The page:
finding a voice you know you once had. You cannot

be a woman and call everything beautiful, because

beauty is yanked before your own very eyes. I have

lived from loss to loss, and just when I thought I

had found my footing, the lilacs in the thorny field

had become briars. In that short time, so much is

lost in servitude to your husband. You promise to

stop talking about suffering because sufferings are

never equal. For a woman, the only thing ever picked

was a choice of exile—even that couldn't happen

in peace. So one day, you will sit on a wooden crane

and this will be the only lesson parting your lips to

your daughters. That they will know of a wilting rose

dying away, and untuck their mouths from their skins


This is a personal poem. Written in the quiet hours, before the narrowing of light. I have always had a not-too-great relationship with my father, but this poem tries to revalidate and reconstruct that claim. Here, I limn the activities that strengthen a father and son through the purview of single parenthood and how a father's relationship can churn out with a son even in that period of absence of a mother.

My Father

The cough thundered in his chest with all its hands.

Pummelling and pummelling. His skull

was a hard helmet worn to pray. My father is yelling

somewhere at a broken spigot: come out, you fuck!

When winter was broken and he was staggering

his way home, he would stop by the payphone

to take a leak. Through static

my mother’s voice stayed calm. The city of mist

rising in her head never again flickering with light.

I talked to your mom tonight, he’d say.

His breath venom. He would drag himself

from the kitchen floor into his room sequined with disco lights.

He would nestle on his Lazy-Boy recliner,

face down; cocked shotgun with double-zero mouths

facing his chin (whose pellets he let escape into the body

of night owls and nightingales).

My father never taught me to woo a woman.

He only taught me his carpentry trade.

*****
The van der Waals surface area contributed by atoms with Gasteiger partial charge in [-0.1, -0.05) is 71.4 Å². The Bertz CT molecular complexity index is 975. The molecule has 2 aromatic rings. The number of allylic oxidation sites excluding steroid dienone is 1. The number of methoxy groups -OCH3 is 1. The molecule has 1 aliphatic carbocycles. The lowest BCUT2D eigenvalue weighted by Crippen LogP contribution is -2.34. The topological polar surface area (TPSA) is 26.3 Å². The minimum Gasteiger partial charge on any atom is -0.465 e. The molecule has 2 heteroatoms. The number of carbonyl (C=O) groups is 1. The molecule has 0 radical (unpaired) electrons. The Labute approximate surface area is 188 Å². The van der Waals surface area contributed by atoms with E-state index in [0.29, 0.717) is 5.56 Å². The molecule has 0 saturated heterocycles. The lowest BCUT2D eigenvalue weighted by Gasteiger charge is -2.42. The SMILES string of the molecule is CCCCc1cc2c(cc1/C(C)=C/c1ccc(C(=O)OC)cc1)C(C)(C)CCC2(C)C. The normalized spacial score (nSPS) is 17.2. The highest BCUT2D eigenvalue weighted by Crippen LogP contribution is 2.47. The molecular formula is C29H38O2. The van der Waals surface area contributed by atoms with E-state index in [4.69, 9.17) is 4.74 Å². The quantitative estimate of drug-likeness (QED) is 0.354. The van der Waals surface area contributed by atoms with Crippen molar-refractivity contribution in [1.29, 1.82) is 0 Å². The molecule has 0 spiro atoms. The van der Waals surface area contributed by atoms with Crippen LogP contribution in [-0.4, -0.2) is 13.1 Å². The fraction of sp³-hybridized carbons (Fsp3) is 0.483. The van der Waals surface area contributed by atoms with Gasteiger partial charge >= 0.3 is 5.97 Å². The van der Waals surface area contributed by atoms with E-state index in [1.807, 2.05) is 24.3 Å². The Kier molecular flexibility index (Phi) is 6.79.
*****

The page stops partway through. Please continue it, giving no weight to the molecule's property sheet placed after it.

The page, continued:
Once, when I held him staggering home,

we stopped to crane up a building and trace the frames

of windows falling away in rows. When we finished,

we sat by the lawn, watching a broken pipe leak water

all over the place.

The only thing I remember after that day

was my father, having briefly run a worn

oval of soap round his head, and dancing unclad

in the fizzling water, withdrawing into a patrol police car.

I couldn’t run after him. Couldn’t drop his

tool box strung over my neck.

And then I remember a woman, who was my mother,

come take me away in a shawl which smelt

like daisies and



Sometime last month, I read the poetry collection of Tawanda Mulalu entitled Please make me pretty, I do not want to die (Princeton University Press, 2023), and the poems therein inspired me to write this poem. The poems in the collection to me are very tender, urgent, and this can be evidently seen in the fact that the collection is a finalist for the 2022 Derek Walcott Poetry Prize. "Love Is a Doing Word" is my attempt to navigate love in a world of materialism. The number of let downs and heartbreaks we try to escape as humans can be overwhelming and, for some, not worth the stress. This is what this poem hopes to accomplish.

Love Is a Doing Word

"Like any lover, I'm into failed experiments."

There is an hierarchy in the way I love.

When she says: I love you. I say, which car?

She says it, and it feels like a croak

ascending once more from the depths of filth.

I prefer, I burger you. That way, I know

she wants to eat something inside of me.

A dying flower; a failing heart. A shut crypt.

All I want, these days, is to watch the chirping birds

flock around my window with their muchness.

Winter bleeds, I still mistake love for depression.

There's this rotary class I am attending.

Teaching me to be a better person. Teaching

me that love is kind and patient. Touching

myself in the dark corners of my body to

find some light. They say, exchange flowers

and watch the other person light up with joy.

I did it once. She loved me for it. I brush

my teeth and arise to so many sunflowers.

This girl is image-making home. This is nice

but not what I imagined. Her eyes singing wetly.

I am just not cut out for this. Leave my window.

Shut the blinds. I don't wish to wash my clammy feet.

Love is too much of a routine. Like a wish some

boy wished for while his father slept—facedown.


Annie Klier Newcomer founded a not-for-profit, Kansas City Spirit, that served children in metropolitan Kansas for a decade. Annie volunteers in chess and poetry after-school programs in Kansas City, Missouri. She and her husband, David, and the staff of the Overland Park Arboretum & Botanical Gardens are working to develop The Emily Dickinson Garden in hopes of bringing art and poetry educational programs to their community. Annie helms the Flapper Press Poetry Café—dedicated to celebrating poets from around the world and to encouraging everyone to both read and write poetry!